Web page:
This first part is vital to your presentation because you don’t want to fail to capture your audience’s attention. The article compares a good talk to a detective story. To frame your story well, there must be purpose and there must be a progression. I like how the article provides examples of good and bad framing using the personal experience of the author.

The second part of the presentation is the delivery. With the level of technology we have today, it’s possible to read your entire speech off a teleprompter, but the experts recommend memorizing your talk word for word.

It will take time to remember each word, and of course, you don’t want to stare off into space mid speech when you forget your lines either. The article assures you that yes, some scary situations may happen, but if you practice a lot, your speech will become natural to you.

The next point the article teaches you is how to develop a stage presence. Making eye contact, keeping your body movements minimal and purposeful, and learning to deal with your nervousness are vital to developing a stage presence.

Next, plan your multimedia. Surprisingly, the article suggests that PowerPoints are not necessary, although some presenters use them. Instead, the author recommends using video clips and slide images. This way, you won’t be tempted to read off of bullet points.

Finally, the author says preparation from months in advance is key to a successful TED talks presentation. It is clear that a stellar presentation requires a lot of effort, but the reward will be a tremendous sense of achievement when your talk goes as anticipated.

One of the best elements of this article are the video clips of TED talks from actual TED talk presenters. Checking out some, or even all of these videos, is highly recommended.

The final article in this collection takes the approach of learning presentation skills as a skill that can move your career forward.

3. Developing Presentation Skills for Workplace Success

Important Presentation Skills for Workplace Success” teaches presentation skills as an important part of your success at work. Each section lists all of the skills that you will develop at each stage of working on your presentation. You can use these lists as a checklist for your own professional development.

To start, the article defines what presentation skills are and why they are a job requirement. Then it breaks down the phases of a presentation: preparation, delivery, and follow up. Much of the content is typical for any article on presentations. However, I like the focus on skill sets. Conducting research, using body language, and creating digital slides are all considered as skills.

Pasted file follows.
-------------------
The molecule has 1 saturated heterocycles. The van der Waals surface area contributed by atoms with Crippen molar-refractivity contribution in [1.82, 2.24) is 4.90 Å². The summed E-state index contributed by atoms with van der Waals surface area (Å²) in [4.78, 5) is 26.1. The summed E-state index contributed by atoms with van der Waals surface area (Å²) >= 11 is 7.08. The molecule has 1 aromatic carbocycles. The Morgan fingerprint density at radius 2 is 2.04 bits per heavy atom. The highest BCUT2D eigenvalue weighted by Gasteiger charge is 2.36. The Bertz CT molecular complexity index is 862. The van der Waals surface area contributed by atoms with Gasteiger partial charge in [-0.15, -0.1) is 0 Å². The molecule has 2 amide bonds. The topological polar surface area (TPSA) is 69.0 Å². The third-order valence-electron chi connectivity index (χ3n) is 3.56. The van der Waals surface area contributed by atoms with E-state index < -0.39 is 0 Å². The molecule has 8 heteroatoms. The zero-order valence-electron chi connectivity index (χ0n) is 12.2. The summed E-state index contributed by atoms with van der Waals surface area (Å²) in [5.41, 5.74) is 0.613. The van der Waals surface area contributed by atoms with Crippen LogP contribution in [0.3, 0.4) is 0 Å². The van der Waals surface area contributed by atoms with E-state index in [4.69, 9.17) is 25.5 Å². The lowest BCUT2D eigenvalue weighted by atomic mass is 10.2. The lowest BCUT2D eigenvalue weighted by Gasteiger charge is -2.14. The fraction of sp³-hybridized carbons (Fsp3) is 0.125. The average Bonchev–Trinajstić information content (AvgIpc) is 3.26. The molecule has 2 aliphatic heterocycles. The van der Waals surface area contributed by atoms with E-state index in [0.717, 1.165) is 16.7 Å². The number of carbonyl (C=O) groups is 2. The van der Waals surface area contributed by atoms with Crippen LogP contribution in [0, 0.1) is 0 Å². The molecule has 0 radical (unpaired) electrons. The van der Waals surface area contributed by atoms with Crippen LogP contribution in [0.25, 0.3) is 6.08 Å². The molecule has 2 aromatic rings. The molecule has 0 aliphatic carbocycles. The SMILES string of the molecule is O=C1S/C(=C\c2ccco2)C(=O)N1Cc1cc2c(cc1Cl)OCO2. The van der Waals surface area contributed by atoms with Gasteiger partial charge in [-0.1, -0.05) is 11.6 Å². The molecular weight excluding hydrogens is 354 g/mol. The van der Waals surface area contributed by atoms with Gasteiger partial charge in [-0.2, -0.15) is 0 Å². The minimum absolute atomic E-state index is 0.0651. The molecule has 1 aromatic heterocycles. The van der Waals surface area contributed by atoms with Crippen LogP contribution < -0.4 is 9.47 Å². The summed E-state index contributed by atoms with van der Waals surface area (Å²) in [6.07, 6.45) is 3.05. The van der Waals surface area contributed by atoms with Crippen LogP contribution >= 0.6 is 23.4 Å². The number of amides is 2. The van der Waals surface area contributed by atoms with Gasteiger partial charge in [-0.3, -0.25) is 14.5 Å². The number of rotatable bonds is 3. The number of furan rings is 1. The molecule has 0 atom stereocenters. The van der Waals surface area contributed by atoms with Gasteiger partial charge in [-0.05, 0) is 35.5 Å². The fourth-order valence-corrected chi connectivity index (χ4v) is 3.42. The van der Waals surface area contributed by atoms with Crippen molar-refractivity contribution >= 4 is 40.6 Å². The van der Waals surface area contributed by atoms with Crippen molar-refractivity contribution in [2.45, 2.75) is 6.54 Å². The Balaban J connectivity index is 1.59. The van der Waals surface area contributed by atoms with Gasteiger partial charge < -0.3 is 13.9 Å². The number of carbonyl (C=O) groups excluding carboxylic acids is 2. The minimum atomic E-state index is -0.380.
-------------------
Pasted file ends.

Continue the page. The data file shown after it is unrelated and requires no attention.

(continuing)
Next, you learn about the types of presentations, such as analytical thinking and organization. You’re not just giving your audience a bunch of content. You evaluate and restructure it first. And when organizing your presentation, you need to prioritize and schedule activities such as your practice sessions.

Nonverbal and verbal communication are equally important when developing your presentation skills. Nonverbal communication involves using effective body language. Verbal communication includes public speaking, a skill that evokes nightmares for many people.

Those who can deliver a speech to a group of strangers definitely have an advantage over those who are more comfortable speaking one-on-one. Also, the ability to handle difficult questions from a large audience is also a strong skill to master.

The biggest surprise in this article was a list of additional skills that you don’t usually associate with giving presentations. For instance, writing skills, coaching, and sales. As a follow up, I would read more about how these skills relate to giving presentations.

In general, having all these presentation-related skills in a list format makes it easy to review all the items at a glance and include the most relevant skills in your resume.


Effective presentation skills will give you an advantage at the workplace. You’ll feel more confident presenting at meetings, giving talks at conferences, or giving elevator pitches at networking events. These three resources for learning presentation skills take different approaches on teaching you presentation skills. But they are all worth a quick read if you’re looking to brush up on your speaking skills.